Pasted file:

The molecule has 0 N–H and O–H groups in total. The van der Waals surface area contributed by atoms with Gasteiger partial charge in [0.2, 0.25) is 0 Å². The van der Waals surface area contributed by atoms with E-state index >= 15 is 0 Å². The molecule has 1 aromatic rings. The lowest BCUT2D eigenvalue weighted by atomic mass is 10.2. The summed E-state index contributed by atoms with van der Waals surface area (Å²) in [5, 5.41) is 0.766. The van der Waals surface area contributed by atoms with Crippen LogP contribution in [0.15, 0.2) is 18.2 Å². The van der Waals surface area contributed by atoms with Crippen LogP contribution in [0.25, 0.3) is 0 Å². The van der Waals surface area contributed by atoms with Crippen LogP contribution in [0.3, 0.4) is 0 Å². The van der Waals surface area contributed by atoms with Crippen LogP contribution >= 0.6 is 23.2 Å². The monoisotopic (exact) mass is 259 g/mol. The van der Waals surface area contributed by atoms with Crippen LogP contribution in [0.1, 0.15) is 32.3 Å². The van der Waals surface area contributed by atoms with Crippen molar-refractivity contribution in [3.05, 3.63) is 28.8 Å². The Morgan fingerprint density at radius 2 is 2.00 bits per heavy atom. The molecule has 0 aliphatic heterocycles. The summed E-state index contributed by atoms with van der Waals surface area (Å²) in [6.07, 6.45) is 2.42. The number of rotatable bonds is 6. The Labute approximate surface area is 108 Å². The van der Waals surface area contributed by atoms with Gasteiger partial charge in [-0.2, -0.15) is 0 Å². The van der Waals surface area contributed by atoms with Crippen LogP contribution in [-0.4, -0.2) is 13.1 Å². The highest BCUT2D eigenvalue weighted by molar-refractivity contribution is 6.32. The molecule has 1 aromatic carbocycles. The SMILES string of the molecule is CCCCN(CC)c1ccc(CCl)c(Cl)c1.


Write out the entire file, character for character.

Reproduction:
The molecule has 0 N–H and O–H groups in total. The van der Waals surface area contributed by atoms with Gasteiger partial charge in [0.2, 0.25) is 0 Å². The van der Waals surface area contributed by atoms with E-state index >= 15 is 0 Å². The molecule has 1 aromatic rings. The lowest BCUT2D eigenvalue weighted by atomic mass is 10.2. The summed E-state index contributed by atoms with van der Waals surface area (Å²) in [5, 5.41) is 0.766. The van der Waals surface area contributed by atoms with Crippen LogP contribution in [0.15, 0.2) is 18.2 Å². The van der Waals surface area contributed by atoms with Crippen LogP contribution in [0.25, 0.3) is 0 Å². The van der Waals surface area contributed by atoms with Crippen LogP contribution in [0.3, 0.4) is 0 Å². The van der Waals surface area contributed by atoms with Crippen LogP contribution >= 0.6 is 23.2 Å². The monoisotopic (exact) mass is 259 g/mol. The van der Waals surface area contributed by atoms with Crippen LogP contribution in [0.1, 0.15) is 32.3 Å². The van der Waals surface area contributed by atoms with Crippen molar-refractivity contribution in [3.05, 3.63) is 28.8 Å². The Morgan fingerprint density at radius 2 is 2.00 bits per heavy atom. The molecule has 0 aliphatic heterocycles. The summed E-state index contributed by atoms with van der Waals surface area (Å²) in [6.07, 6.45) is 2.42. The number of rotatable bonds is 6. The Labute approximate surface area is 108 Å². The van der Waals surface area contributed by atoms with Gasteiger partial charge in [-0.2, -0.15) is 0 Å². The van der Waals surface area contributed by atoms with Crippen LogP contribution in [-0.4, -0.2) is 13.1 Å². The highest BCUT2D eigenvalue weighted by molar-refractivity contribution is 6.32. The molecule has 1 aromatic carbocycles. The SMILES string of the molecule is CCCCN(CC)c1ccc(CCl)c(Cl)c1.